Can someone help me explain what is the magnetic bearing, heading and track, please?


marked as duplicate by J. Hougaard, Pondlife, Federico, SMS von der Tann, Ron Beyer Jan 22 '17 at 17:07

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Magnetic Bearing: This is the direction of the plane's nose relative to magnetic north at the plane's current position. Simply stated, it's the bearing that your plane's heading indicator gives you. It's from 000 to 359 degrees(where 000 is north, 090 is east, 180 is south and so on). ATC directions are also given usually in magnetic bearings. Most aircraft heading indicators give reading in magnetic bearing only. Note that bearing is always stated in 3 digits.

Magnetic heading/heading. Same as magnetic bearing.

Track: This is where things get a bit complicated. Suppose your plane is flying with its nose pointed at 090 degrees(east). You also have a wind blowing in from 000(north). This 'blows' the plane to the south a bit. Now even though your plane is pointed towards east the direction of its flight path is different! This is where track comes in: it's the direction of the flight path of the plane. In some cases it may be the same as magnetic heading (no winds etc), in others it might be different (crosswinds).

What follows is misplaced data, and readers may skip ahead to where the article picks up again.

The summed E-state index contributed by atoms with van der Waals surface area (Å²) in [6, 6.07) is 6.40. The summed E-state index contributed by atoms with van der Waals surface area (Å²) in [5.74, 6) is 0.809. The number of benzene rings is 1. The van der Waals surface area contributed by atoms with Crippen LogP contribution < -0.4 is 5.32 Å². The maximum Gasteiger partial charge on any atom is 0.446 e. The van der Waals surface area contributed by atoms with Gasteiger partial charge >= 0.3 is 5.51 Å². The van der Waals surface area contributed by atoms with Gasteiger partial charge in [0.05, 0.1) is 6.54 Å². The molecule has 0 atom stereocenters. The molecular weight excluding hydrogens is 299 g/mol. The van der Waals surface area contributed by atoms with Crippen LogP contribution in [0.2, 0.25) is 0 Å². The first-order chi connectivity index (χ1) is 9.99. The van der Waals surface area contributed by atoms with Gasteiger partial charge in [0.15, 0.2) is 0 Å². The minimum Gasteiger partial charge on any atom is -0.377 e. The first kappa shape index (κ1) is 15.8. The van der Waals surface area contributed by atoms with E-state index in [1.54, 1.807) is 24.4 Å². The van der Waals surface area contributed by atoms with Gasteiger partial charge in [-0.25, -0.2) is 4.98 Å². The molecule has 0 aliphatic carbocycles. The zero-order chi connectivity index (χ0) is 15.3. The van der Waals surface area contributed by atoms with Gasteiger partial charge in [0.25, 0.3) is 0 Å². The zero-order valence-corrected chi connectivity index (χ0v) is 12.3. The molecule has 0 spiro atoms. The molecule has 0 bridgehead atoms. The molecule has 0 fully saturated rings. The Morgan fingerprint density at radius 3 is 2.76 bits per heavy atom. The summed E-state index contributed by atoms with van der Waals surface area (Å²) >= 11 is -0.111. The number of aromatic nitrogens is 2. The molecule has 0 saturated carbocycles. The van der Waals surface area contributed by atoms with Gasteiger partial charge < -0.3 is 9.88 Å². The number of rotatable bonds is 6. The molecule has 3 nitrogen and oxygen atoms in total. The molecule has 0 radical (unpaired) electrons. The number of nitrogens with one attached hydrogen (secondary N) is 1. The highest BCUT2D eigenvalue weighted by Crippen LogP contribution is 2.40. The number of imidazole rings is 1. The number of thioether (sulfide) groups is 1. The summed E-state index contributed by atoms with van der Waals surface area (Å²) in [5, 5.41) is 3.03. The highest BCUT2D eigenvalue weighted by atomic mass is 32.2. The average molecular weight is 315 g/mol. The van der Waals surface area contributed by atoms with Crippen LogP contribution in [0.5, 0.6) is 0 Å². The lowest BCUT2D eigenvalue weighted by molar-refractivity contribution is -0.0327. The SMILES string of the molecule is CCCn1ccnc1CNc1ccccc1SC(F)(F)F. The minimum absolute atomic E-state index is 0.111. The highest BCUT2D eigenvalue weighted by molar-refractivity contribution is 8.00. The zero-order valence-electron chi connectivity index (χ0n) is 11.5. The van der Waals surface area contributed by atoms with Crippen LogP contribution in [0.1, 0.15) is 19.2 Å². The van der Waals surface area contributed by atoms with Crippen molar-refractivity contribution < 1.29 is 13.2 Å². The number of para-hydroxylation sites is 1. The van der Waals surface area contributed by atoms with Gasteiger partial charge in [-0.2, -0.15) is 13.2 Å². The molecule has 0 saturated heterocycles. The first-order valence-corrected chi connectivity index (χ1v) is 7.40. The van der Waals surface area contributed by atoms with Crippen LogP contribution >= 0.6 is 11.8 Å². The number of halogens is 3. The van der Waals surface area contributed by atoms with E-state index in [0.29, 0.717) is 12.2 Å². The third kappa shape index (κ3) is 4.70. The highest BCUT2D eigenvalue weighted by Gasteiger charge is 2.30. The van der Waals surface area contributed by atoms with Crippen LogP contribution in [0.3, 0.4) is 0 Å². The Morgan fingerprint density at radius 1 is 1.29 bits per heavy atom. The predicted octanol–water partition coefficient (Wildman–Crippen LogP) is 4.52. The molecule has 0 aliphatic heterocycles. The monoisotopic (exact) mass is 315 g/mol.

• $\begingroup$ Usually you refer to bearing as the magnetic direction to something. From the FAA Glossary "The horizontal direction to or from any point, usually measured clockwise from true north, magnetic north, or some other reference point through 360 degrees." We generally talk about the bearing to an airport, VOR, or waypoint—not to magnetic north. $\endgroup$ – JScarry Jan 23 '17 at 15:20

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